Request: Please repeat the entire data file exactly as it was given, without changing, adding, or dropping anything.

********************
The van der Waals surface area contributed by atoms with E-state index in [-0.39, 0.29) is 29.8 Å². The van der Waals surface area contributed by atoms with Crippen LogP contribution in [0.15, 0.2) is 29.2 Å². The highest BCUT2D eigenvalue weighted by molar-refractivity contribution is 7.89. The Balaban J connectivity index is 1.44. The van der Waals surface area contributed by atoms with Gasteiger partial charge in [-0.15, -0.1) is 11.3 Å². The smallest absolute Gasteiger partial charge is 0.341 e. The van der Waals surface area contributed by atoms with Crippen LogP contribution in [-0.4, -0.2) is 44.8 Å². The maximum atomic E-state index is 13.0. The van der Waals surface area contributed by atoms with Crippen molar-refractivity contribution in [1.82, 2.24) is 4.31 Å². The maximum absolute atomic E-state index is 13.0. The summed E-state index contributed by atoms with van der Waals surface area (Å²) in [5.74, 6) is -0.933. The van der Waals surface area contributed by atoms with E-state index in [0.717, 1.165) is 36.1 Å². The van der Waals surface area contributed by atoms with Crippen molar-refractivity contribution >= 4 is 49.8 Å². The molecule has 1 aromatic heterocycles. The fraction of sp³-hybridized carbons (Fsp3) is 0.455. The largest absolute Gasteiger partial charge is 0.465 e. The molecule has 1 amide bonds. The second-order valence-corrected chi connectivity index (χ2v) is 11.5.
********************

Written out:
The van der Waals surface area contributed by atoms with E-state index in [-0.39, 0.29) is 29.8 Å². The van der Waals surface area contributed by atoms with Crippen LogP contribution in [0.15, 0.2) is 29.2 Å². The highest BCUT2D eigenvalue weighted by molar-refractivity contribution is 7.89. The Balaban J connectivity index is 1.44. The van der Waals surface area contributed by atoms with Gasteiger partial charge in [-0.15, -0.1) is 11.3 Å². The smallest absolute Gasteiger partial charge is 0.341 e. The van der Waals surface area contributed by atoms with Crippen LogP contribution in [-0.4, -0.2) is 44.8 Å². The maximum atomic E-state index is 13.0. The van der Waals surface area contributed by atoms with Crippen molar-refractivity contribution in [1.82, 2.24) is 4.31 Å². The maximum absolute atomic E-state index is 13.0. The summed E-state index contributed by atoms with van der Waals surface area (Å²) in [5.74, 6) is -0.933. The van der Waals surface area contributed by atoms with E-state index in [0.717, 1.165) is 36.1 Å². The van der Waals surface area contributed by atoms with Crippen molar-refractivity contribution >= 4 is 49.8 Å². The molecule has 1 aromatic heterocycles. The fraction of sp³-hybridized carbons (Fsp3) is 0.455. The largest absolute Gasteiger partial charge is 0.465 e. The molecule has 1 amide bonds. The second-order valence-corrected chi connectivity index (χ2v) is 11.5.